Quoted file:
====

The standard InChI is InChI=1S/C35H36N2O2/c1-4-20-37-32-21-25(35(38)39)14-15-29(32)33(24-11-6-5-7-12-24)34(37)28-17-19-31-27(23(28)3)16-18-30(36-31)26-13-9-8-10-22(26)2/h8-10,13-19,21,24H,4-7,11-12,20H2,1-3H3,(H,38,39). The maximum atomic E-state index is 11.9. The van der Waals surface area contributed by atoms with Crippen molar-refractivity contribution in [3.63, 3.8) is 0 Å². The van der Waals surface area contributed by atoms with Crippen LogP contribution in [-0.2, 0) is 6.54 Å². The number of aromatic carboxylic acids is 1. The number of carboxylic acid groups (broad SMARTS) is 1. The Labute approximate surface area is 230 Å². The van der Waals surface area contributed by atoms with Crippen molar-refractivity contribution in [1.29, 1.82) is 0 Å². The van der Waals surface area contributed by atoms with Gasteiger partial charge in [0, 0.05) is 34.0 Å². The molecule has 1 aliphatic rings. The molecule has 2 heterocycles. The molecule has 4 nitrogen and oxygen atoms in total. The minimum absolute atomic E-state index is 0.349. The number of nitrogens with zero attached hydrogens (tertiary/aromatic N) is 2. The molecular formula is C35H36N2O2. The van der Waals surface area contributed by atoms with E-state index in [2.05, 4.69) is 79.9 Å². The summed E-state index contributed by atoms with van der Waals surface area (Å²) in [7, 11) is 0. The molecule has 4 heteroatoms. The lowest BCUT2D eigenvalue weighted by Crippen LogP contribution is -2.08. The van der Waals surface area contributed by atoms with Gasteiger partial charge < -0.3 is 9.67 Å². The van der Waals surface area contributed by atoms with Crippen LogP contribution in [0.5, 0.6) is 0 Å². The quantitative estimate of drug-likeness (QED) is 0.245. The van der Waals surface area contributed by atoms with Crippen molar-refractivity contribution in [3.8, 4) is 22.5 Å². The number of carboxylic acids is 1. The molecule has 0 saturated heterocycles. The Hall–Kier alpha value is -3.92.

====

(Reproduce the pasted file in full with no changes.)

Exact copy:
The standard InChI is InChI=1S/C35H36N2O2/c1-4-20-37-32-21-25(35(38)39)14-15-29(32)33(24-11-6-5-7-12-24)34(37)28-17-19-31-27(23(28)3)16-18-30(36-31)26-13-9-8-10-22(26)2/h8-10,13-19,21,24H,4-7,11-12,20H2,1-3H3,(H,38,39). The maximum atomic E-state index is 11.9. The van der Waals surface area contributed by atoms with Crippen molar-refractivity contribution in [3.63, 3.8) is 0 Å². The van der Waals surface area contributed by atoms with Crippen LogP contribution in [-0.2, 0) is 6.54 Å². The number of aromatic carboxylic acids is 1. The number of carboxylic acid groups (broad SMARTS) is 1. The Labute approximate surface area is 230 Å². The van der Waals surface area contributed by atoms with Crippen molar-refractivity contribution in [1.29, 1.82) is 0 Å². The van der Waals surface area contributed by atoms with Gasteiger partial charge in [0, 0.05) is 34.0 Å². The molecule has 1 aliphatic rings. The molecule has 2 heterocycles. The molecule has 4 nitrogen and oxygen atoms in total. The minimum absolute atomic E-state index is 0.349. The number of nitrogens with zero attached hydrogens (tertiary/aromatic N) is 2. The molecular formula is C35H36N2O2. The van der Waals surface area contributed by atoms with E-state index in [2.05, 4.69) is 79.9 Å². The summed E-state index contributed by atoms with van der Waals surface area (Å²) in [7, 11) is 0. The molecule has 4 heteroatoms. The lowest BCUT2D eigenvalue weighted by Crippen LogP contribution is -2.08. The van der Waals surface area contributed by atoms with Gasteiger partial charge < -0.3 is 9.67 Å². The van der Waals surface area contributed by atoms with Crippen LogP contribution in [0.5, 0.6) is 0 Å². The quantitative estimate of drug-likeness (QED) is 0.245. The van der Waals surface area contributed by atoms with Crippen molar-refractivity contribution in [3.8, 4) is 22.5 Å². The number of carboxylic acids is 1. The molecule has 0 saturated heterocycles. The Hall–Kier alpha value is -3.92.